I've never had trouble sleeping, I've never been physically affected by stress, and I've never experienced much anxiety.
Those three facts are pretty shocking considering the fact that I'm a Type-A perfectionist who doesn't know how to sit still and relax for any real length of time.
Unfortunately, it seems that my "GO GO GO" attitude towards life is finally starting to catch up to me. Stress, anxiety and trouble sleeping have all reared their ugly heads in the past month or so and I'm not going to sugarcoat it - I'm struggling over here.
My instinct is to ignore it, keep loading my calendar with activities, and not sit still long enough to deal with what's really bothering me (because I'm sure there's something!) But I know that I can't keep doing that and expect things to improve.
I've purchased a big bottle of melatonin and it's helped me fall asleep at night, but I'm still waking up frequently throughout the night. I got a massage last week for all of the muscle aches and pains and giant knots in my back and shoulders - but I still feel an annoying pain in my back every time I breathe in. I'm trying to remind myself to breathe deeply throughout the day - but still find myself either not breathing or not breathing fully. Sound crazy right? Forgetting to breathe?
I've been going NON STOP since December - traveling for work 52 days in just over 3 months. 13 flights. 13!!
I spent all that time SO looking forward to being back in the city with my friends, in my own apartment, with my bike and my kitchen and my routine.
But then I got home (for a whopping 16 days in a row) and was suddenly reminded that "real life" isn't a cake walk either. Commuting on the subway, millions of options of what workouts I want to do instead of "Hotel Gym" on repeat, laundry, food shopping, cooking, chores, errands, jury duty, and trying to make the time to see all the people I've missed for the past 3 months. Suddenly I was feeling overwhelmed by the very thing I had been looking forward to - being home and surrounded by plans and things I wanted to do.
Please tell me I'm not the only one who is in a constant battle between wanting to do all the things, and wanting to not do a damn thing??
In a previous post, I touched on the fact that I haven't been running much. Tuesday night I went out for a run which was, quite frankly, the worst run I can EVER remember. Ever.
My shins were the tightest and most painful that they've ever been. I finished the run and immediately broke down.
There comes a point in your life when ugly-crying on the sidewalk of a New York City street doesn't make you feel self-conscious at all. And apparently, I've reached that point.
I was crying because, "IT'S NOT FAIR. I JUST WANT TO RUN." It sounds so childish and ridiculous and DUMB but it has been over a year since I was running 30+ miles a week and training for a marathon and I miss it more and more every day.
For the past year I've taken it easy on the running, tried to focus on other types of fitness, tried to gain leg and core strength, and told myself that the New York City Marathon in 2018 was all I wanted to do. I didn't need a calendar jam-packed with races and half marathons - as long as I could train for and cross one more marathon finish line I would be happy.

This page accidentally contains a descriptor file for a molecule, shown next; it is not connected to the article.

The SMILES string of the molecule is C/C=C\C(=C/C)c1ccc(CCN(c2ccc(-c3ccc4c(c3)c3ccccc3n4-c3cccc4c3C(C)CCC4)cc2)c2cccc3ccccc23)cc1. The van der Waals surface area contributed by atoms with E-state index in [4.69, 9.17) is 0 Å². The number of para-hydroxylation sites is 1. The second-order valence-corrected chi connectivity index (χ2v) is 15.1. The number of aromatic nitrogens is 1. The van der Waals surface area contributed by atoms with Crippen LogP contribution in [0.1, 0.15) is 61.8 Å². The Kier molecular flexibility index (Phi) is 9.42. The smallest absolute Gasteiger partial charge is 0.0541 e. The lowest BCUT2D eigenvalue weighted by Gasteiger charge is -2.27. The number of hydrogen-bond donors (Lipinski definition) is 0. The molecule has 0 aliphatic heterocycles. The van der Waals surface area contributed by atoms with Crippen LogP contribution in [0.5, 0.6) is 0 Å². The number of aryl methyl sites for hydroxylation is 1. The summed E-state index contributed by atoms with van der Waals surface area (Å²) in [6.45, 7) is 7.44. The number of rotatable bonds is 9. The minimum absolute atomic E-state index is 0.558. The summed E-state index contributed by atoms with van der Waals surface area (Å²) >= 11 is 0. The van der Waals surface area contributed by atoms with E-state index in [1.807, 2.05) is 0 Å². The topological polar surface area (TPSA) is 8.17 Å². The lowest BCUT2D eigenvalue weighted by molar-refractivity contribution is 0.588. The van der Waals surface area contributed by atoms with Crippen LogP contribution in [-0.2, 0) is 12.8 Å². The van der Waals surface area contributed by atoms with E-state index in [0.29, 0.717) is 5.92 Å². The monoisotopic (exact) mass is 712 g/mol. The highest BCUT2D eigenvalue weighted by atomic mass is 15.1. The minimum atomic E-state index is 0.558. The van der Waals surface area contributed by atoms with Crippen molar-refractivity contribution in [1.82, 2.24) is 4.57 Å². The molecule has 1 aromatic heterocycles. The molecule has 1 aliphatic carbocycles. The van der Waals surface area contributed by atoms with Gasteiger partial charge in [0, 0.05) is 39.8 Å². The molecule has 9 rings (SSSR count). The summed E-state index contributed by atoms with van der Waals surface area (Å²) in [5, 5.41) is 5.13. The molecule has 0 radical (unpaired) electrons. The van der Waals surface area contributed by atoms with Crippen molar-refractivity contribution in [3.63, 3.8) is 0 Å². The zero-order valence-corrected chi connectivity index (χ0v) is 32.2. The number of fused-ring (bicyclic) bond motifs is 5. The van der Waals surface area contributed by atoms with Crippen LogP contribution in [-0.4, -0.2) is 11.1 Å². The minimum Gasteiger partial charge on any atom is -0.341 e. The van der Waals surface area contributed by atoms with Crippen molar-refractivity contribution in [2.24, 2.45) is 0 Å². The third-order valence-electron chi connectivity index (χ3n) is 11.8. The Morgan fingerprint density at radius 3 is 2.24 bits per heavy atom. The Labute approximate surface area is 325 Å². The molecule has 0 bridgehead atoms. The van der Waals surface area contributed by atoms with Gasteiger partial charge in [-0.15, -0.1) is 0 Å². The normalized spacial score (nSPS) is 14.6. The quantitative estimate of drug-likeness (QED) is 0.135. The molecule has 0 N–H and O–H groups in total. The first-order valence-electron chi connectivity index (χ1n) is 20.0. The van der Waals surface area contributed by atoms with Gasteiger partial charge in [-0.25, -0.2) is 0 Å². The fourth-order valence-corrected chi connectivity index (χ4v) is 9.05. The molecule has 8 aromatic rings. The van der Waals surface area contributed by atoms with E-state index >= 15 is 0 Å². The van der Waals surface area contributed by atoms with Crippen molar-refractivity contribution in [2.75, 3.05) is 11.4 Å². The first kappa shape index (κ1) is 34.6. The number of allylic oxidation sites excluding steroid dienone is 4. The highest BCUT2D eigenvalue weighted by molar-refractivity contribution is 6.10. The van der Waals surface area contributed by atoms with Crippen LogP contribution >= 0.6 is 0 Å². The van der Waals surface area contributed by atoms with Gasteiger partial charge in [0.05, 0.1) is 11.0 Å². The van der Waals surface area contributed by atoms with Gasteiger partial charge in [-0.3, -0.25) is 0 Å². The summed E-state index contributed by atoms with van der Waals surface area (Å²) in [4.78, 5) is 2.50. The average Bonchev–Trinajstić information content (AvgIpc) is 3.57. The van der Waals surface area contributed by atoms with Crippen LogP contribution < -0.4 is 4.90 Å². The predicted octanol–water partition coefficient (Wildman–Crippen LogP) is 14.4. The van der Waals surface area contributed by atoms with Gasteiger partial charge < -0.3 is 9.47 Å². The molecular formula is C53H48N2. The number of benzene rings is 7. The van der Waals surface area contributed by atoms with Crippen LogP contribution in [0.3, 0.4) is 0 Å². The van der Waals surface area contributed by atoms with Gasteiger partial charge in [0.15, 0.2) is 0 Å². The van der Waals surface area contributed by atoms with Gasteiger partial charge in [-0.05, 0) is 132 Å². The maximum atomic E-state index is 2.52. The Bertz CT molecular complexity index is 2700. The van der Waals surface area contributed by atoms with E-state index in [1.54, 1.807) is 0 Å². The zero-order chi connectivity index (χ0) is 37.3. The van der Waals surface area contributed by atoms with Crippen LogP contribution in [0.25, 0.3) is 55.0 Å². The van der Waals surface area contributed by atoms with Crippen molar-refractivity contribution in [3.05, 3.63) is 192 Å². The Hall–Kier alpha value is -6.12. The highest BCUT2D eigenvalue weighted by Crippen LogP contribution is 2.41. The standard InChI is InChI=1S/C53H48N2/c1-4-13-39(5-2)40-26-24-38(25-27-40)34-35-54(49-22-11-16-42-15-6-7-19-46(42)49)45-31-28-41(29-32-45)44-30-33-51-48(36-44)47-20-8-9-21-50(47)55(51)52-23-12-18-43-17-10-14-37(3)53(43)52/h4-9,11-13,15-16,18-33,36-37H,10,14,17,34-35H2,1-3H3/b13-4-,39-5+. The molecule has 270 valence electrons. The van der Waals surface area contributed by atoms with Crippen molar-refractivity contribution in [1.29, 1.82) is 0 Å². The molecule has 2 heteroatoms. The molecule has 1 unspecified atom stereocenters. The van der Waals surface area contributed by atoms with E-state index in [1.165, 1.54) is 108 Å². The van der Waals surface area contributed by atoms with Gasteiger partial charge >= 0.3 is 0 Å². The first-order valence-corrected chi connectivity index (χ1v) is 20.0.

But yesterday's run was a painful - literally - reminder that my body is so far away from being able to train for a marathon.
That got me thinking - what is it that I miss so much about running?
It's not that I don't like the spin classes, the weight training, the boxing classes, etc. that I have been filling my schedule with. Because they're fun and I enjoy them! But there's just something about running that I can't put my finger on that is straight up therapy for me. Nothing else I've found clears my head the way a good run can.
For me, nothing beats long conversations with running friends. For me, nothing beats lacing up on a Saturday morning and enjoying an hour in Central Park before the rest of the world wakes up. For me, nothing beats the moment when everything clicks and you feel like you're flying. For me, nothing beats the tired, but strong feeling in your legs when you reach the top of a hill. For me, nothing beats crossing a finish line after months of training and comittment.
Everyone loves to talk about how bad running is for your body, but those people don't understand how incredible the sport and the community is for a runner's mind and soul.
I have no doubt that my stress and anxiety are closely linked to my inability to run as much as I'd like to.
I'm frustrated with doctors who prescribe me physical therapy instead of trying to figure out what's wrong and I'm frustrated with physical therapists who give me exercises that I do on my own at the gym already.
I'm frustrated with "Have you tried new sneakers?" "Have you tried foam rolling?" "Have you tried a massage?" "Have you tried yoga?" "Have you tried compression?" Yes, yes yes and yes.
The one thing that keeps getting mentioned that I haven't yet tried is acupuncture, and although I'm 100% terrified of needles and pass out every year when I get my flu shot, I think I'm at the point where it might be worth a shot.
In the meantime, I've been going to yoga more frequently, and I've been pleasantly surprised to find myself really enjoying some of the studios I've tried. Look for a post on that coming soon - because I'm the anti-yogi and on a random Monday night recently I found myself thinking, "I need some hot yoga." What?
I guess this post really didn't go anywhere, but writing always helps me process my thoughts so thanks for reading along on my little self-therapy session. I like to think I'm not the only sidelined, stressed-out runner who might need a bit of a pity party.
If anyone has any advice, thoughts, ideas, I'm all ears.
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